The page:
Our Project PI has just completed and published the first ever standalone edition of Robert Burns’s songs for his second song editor, George Thomson (1757-1851), which is volume 4 of the new multi-volume Oxford Works of Robert Burns now underway at the University of Glasgow. Nigel Leask’s edition of Burns’s Commonplace Books, Tour Journals and Miscellaneous Prose, appeared as volume 1 in 2014 and was followed, in 2017, by vols 2 and 3 which include Murray Pittock’s edition of the complete Scots Musical Museum, the song collection with which Burns had closest involvement. The new research on these first four volumes has been undertaken with the support of a major research grant from the Arts and Humanities Research Council and you can access many more complementary resources online at Editing Robert Burns for the 21st century: Prose & Songs.
Kirsteen McCue’s new edition of Burns’s Songs for George Thomson puts the spotlight on what the Burns world has so-far regarded as a controversial collaboration between Thomson, referred to by the Burns song scholar James C. Dick as ‘the egregious editor’, and Burns, who contributed some 174 songs to Thomson’s big collections of national songs from Scotland, Wales and Ireland. Burns’s songs for Thomson, many of which were published after the poet’s death in 1796 and to musical arrangements by contemporary European composers including Haydn and Beethoven, are brought together here for the first time with their musical settings and detailed annotations. The long introduction revisits this artistic collaboration between editor and poet in detail, setting the facts straight and looking closely at Thomson’s involvement in ‘branding’ Burns as Scotland’s national bard in the early decades of the nineteenth century. Thomson’s collections were highly influential at the time, and you can see this in practice via some of our song stories on the RNSN:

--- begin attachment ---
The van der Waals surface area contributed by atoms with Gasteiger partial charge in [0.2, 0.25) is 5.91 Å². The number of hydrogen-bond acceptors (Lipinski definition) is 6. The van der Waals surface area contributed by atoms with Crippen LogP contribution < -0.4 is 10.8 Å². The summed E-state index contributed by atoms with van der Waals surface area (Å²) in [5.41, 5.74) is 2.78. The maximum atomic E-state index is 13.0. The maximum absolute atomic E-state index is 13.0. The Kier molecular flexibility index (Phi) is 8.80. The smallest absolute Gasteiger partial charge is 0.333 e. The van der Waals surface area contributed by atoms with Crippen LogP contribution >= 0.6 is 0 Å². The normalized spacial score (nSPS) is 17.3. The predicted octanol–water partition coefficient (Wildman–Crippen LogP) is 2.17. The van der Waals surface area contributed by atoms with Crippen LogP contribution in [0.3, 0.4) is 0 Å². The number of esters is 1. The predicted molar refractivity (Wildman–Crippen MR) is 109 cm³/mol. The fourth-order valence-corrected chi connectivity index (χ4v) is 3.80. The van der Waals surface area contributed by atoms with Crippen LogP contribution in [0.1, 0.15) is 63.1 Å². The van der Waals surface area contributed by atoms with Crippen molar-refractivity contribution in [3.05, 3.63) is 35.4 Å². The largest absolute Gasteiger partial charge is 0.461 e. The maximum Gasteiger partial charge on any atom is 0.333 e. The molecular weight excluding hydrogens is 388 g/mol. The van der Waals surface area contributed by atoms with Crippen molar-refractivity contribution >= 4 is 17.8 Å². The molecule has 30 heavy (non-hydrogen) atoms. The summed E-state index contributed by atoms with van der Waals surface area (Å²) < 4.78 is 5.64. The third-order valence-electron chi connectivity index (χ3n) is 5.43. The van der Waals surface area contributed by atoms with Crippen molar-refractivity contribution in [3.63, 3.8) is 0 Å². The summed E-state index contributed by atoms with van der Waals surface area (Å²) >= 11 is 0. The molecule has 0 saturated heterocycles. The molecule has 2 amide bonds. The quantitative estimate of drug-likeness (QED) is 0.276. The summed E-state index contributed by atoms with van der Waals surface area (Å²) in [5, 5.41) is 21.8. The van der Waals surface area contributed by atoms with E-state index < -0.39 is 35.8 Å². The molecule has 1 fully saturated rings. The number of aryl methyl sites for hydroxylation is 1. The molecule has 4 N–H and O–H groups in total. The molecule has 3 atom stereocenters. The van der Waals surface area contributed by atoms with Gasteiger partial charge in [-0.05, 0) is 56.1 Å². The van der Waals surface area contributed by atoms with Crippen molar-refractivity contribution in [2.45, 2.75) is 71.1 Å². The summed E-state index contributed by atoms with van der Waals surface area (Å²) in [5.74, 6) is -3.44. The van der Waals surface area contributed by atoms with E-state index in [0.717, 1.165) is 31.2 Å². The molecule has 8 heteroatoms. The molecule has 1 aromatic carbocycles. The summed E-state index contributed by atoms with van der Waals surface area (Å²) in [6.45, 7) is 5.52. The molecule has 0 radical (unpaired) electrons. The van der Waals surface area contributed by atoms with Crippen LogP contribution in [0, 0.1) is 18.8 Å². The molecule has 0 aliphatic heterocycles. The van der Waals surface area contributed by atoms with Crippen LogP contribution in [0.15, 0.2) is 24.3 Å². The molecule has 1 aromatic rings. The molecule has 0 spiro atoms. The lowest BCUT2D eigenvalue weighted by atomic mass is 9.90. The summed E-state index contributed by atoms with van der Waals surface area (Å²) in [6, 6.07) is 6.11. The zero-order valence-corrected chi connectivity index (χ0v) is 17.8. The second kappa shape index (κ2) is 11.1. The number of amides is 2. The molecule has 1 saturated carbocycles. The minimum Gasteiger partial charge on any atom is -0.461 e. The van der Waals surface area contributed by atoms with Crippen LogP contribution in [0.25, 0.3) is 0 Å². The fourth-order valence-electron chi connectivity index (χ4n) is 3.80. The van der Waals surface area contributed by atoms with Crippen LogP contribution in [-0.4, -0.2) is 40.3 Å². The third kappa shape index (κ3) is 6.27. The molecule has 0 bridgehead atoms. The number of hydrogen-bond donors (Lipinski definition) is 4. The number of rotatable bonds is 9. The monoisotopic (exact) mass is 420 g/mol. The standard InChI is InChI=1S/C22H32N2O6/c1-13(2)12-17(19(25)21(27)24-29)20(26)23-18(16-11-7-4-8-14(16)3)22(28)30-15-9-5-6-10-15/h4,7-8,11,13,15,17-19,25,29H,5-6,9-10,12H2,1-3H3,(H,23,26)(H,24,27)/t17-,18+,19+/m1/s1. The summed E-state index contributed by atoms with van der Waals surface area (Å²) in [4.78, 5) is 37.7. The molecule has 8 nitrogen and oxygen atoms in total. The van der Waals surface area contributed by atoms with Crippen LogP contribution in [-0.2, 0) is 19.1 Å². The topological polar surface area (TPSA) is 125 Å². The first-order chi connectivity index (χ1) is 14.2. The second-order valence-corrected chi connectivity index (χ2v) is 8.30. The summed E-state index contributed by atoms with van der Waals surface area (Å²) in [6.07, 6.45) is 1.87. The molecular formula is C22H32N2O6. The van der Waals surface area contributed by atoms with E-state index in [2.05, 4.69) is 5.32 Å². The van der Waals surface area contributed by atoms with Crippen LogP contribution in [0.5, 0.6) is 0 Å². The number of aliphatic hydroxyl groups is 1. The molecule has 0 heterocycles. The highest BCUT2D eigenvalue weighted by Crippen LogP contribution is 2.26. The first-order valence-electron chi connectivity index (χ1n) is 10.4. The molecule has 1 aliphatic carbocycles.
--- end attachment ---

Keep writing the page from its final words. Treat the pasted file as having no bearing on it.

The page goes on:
Kirsteen launched the volume online in February as part of the lecture series of the University of Glasgow’s ‘Centre for Scottish and Celtic Studies’ and it’s possible to watch her lecture online. We’re also providing a review of the event from the CSCS blog.
Link to the lecture is available here.
Link to the review is available here.